updated 3/11/2004 9:00:37 AM ET 2004-03-11T14:00:37

Stock indices tumbled Wednesday, with the Dow Jones industrial average and the Nasdaq Composite index sinking to new 2004 lows, as investors worried that stocks may be overvalued and mulled data showing a record trade deficit in January, which renewed concern about the sustainability of the economic recovery.

Major Market Indices

At the close of trading, the Dow industrial average was off 160.07 points, or 1.5 percent, at 10,296.89 — its lowest close since Dec. 19. Since Friday, the Dow index has dropped 2.8 percent and has fallen to a fresh low for all of 2004.

“[Investors] are playing it safe because of the economy,” said Hugh Johnson, chief investment officer at First Albany, noting that there has been a shift of funds from stocks to safe-haven bond investments.

Investors appeared reluctant to make major commitments amid uncertainty over high stock valuations, analysts said. They also said investors were trying to collect profits ahead of a correction — a pullback in stock prices in response to the nearly year-long market rally — but may have helped fuel the correction instead.

“This is the third day in a row of some pretty heavy-duty rotation out of the cyclical stuff into the defensive stuff,” said Scott Wren, equity strategist for A.G. Edwards & Sons. “It’s like a steamroller effect, with a little selling early on, then more and more as anticipation of a correction set in and people decided to lock in some of these profits.”

Broader stock indices also fell sharply Wednesday, with the lion’s share of the losses coming in afternoon trading.

The Nasdaq Composite, full of technology stocks, fell 31.01 points, or 1.6 percent, to 1,964.15, racking up a loss of 4.1 percent for the week thus far. Wednesday’s close was the index’s lowest close since Dec. 22. The Standard & Poor’s 500-stock index lost 16.69 points, or 1.5 percent, and closed at 1,123.89 — its lowest since Jan. 13.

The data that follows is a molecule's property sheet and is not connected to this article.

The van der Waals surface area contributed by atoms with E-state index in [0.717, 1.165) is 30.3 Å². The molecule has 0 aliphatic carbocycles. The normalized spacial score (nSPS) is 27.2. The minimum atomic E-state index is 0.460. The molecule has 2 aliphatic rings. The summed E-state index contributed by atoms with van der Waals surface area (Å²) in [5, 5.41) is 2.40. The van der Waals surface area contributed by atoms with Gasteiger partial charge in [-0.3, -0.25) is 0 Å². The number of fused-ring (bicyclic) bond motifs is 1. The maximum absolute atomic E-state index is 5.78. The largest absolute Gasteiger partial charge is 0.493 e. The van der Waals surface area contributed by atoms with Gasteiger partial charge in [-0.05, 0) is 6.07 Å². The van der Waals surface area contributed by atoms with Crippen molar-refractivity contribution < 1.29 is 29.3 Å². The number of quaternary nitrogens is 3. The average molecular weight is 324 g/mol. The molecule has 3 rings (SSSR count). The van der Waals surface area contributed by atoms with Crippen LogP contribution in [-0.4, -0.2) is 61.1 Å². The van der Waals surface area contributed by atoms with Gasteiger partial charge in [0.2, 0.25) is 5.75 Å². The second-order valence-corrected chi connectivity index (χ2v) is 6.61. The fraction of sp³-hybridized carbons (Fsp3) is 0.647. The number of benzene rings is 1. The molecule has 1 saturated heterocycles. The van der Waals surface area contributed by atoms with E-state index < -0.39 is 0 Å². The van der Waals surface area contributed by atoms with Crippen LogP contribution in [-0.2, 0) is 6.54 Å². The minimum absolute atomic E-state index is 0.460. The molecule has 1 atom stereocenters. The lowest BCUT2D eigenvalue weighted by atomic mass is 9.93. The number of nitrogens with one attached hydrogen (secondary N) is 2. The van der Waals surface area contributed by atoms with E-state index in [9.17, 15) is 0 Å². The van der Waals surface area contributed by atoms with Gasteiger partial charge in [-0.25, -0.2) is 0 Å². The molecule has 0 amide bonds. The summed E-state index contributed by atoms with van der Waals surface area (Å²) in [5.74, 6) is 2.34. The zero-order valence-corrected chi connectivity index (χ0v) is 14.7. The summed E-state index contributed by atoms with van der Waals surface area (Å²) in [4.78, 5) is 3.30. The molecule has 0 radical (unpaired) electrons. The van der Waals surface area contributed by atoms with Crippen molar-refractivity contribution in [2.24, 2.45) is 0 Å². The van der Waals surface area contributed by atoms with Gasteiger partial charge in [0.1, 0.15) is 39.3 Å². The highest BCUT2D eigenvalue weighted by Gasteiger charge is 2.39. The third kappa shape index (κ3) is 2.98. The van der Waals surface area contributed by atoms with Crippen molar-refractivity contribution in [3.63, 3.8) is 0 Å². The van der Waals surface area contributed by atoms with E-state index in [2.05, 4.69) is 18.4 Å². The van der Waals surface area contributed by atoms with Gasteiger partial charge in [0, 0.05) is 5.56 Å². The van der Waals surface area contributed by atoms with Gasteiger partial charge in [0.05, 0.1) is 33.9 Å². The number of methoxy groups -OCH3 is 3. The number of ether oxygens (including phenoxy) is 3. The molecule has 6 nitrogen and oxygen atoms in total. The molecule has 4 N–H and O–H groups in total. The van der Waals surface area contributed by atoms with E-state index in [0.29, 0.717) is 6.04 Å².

Thursday’s drop of more than 1 percent in all three stock indices showed what a difference a year makes. Stocks began their current rally a year ago this week, after weathering a three-year bear market. And four years ago to the day — on March 10, 2000 — the technology-laden Nasdaq Composite hit an all-time intraday high of 5,132.52 and the index’s lifetime closing high of 5,048.62.

With no additional catalyst in sight after 12 months of solid gains, and with forecasts for first-quarter earnings still ahead, investors may be scaling back their expectations, analysts said.

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“You get to a point where people feel like, ’Well, I’m paying for future earnings,”’ said Barry Berman, head trader for Robert W. Baird & Co. in Milwaukee. “And if you get the sense that you’re not going to get the future earnings, or they’re not going to come as quickly as you’d hoped, then you stop buying ... Why would you pay these prices anymore?”

Before the open, the Commerce Department said America’s trade deficit mushroomed to an all-time high of $43.1 billion in January, as sales of foreign-made goods hovered near record levels. The data show imports continued to drag on economic growth going into the first quarter of the year.

The Dow industrials drew some support from consumer products giant Procter & Gamble.

P&G, the Dow’s most expensive stock, surged $3.04 to $105.53 after it raised its earnings forecast for the quarter and the year. The maker of Pampers diapers, Crest toothpaste and Mr. Clean also approved a 2-for-1 stock split and raised its annual dividend.

P&G’s upbeat announcement kept blue chips from suffering a deeper slide early on in the session, but it wasn’t enough to rally investors.

Meanwhile, Krispy Kreme Inc. fell $4.06, or 11 percent, to $34.10, after reporting earnings that matched expectations. Some on Wall Street expressed concern that the doughnut maker, which opened 35 new stores during the quarter, would not be able to sustain the gains.

On the Nasdaq, Sun Microsystems Inc. gained 2 cents to $4.35, rebounding from steep declines following downgrades from several brokerage firms. Analysts have questioned the long-term outlook for the computer-systems maker’s Unix business.

EchoStar Communications Corp. was down 16 cents at $34.12 after saying it was working to resolve a fee dispute with Viacom Inc. that has darkened several channels for its 9 million satellite TV customers.

DISH Network owner EchoStar yanked CBS programs and Viacom’s cable channels — including MTV, VH1 and Nickelodeon — in more than a dozen cities this week. Viacom was down 98 cents at $38.24.

Overseas, Japan’s Nikkei average finished Wednesday down 0.9 percent. In Europe, France’s CAC-40 added 0.6 percent, Britain’s FTSE 100 gained 0.1 percent and Germany’s DAX lost 1.1 percent.

Reuters and the AP contributed to this report

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